Despite having a generally positive experience with a triad/unicorn situation, I don’t think I’d ever want be a “unicorn hunter.” If it happens, though, awesome!

  10. So all of these flags came up when my friend was explaining the new thing her and her boyfriend wanted to do with their relationship. I didn’t have articulated reasons like you placed here, but all I could say is No, no, no. Thank you for reassuring me that I was right.

  11. well, Sherlock, it’s maths and logic.

    a two-component system is really difficult to maintain stable, unless you cheat and have explicitly enforced binding rules and provisions for breaking them, a command chain for resolution of contradictions or both.

    now a three-component system is EXPONENTIALLY more difficult to maintain stable, unless again, you have binding rules, a command chain or both. At which point it is STILL more difficult to keep in equilibrium than a two-component system running completely on freedom and feelings of the moment.

    which leads to exceptionality/rarity of those who are down with extremely restrictive and limiting command hierarchies and layer upon layer of arbitrary, skewed rules.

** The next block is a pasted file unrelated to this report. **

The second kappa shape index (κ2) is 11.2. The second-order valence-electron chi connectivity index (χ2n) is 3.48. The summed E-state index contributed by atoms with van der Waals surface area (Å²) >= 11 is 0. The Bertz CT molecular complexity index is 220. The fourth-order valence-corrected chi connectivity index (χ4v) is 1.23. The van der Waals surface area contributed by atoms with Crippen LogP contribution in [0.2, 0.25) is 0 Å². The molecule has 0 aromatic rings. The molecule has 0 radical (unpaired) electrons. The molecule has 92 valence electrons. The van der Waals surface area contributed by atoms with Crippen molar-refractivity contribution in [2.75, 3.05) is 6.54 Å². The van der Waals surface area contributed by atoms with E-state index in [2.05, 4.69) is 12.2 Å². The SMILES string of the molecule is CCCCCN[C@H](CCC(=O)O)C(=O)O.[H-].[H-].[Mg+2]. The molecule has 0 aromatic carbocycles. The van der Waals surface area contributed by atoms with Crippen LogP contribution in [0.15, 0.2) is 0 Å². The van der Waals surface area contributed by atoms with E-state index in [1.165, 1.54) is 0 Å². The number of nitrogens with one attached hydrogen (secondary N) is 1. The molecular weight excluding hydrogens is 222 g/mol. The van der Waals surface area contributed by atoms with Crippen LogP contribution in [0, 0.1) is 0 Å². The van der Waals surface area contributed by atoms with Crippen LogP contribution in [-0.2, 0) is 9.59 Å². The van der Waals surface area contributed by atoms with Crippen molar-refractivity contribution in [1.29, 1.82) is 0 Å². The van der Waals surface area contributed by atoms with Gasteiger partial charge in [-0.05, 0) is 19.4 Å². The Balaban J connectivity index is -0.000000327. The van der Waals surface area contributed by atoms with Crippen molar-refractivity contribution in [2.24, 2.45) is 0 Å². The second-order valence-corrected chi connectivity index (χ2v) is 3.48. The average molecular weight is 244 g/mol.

which in turn is scary because that amount of powerlessness is known to be acceptable only in three instances:

    – true preference for being a follower and service mindset, as a peculiarity of one’s cognitive architecture (rare, more rare than enjoyment of swimming in icy water)
    – seriously high degree of power, freedom and independence within the larger society, inc emotional independence/stability… meaning that the moment you stop enjoying you can quit&uninstall the situation practically with no impact on your everyday life. (again exceptionally rare, because requires a combo of rare things and no real weak points)
    – being damaged, habitually disempowered, with low self esteem and emotionally desperate (all too common)

    this is why i, with my preference for fire&forget solutions and gamer grade downtime, would never subscribe to run an operation of that complexity. so all i will ever get is having to listen to gf’s fantasies to this effect, and shudder from the terrifying amount of residual class attitudes (impoverished UMC with a pretense of minor aristocracy), righteous vengefulness and trying to fit in a cruel world on her part. and veto it. because chain of command. and because unhealthy.

  12. Thanks for writing your experience but as one of those “unicorn” although I prefer the term independant woman that like to date couple for the last 17 years I have to disagree with a couple of your so called red flags.

    “When the existing couple makes it clear that they are the primaries, and the new partner can only ever hope to be a secondary, the power balance is off from the very beginning. This means the new partner doesn’t have an equal say in how her relationship evolves, and the other two partners make decisions for her.”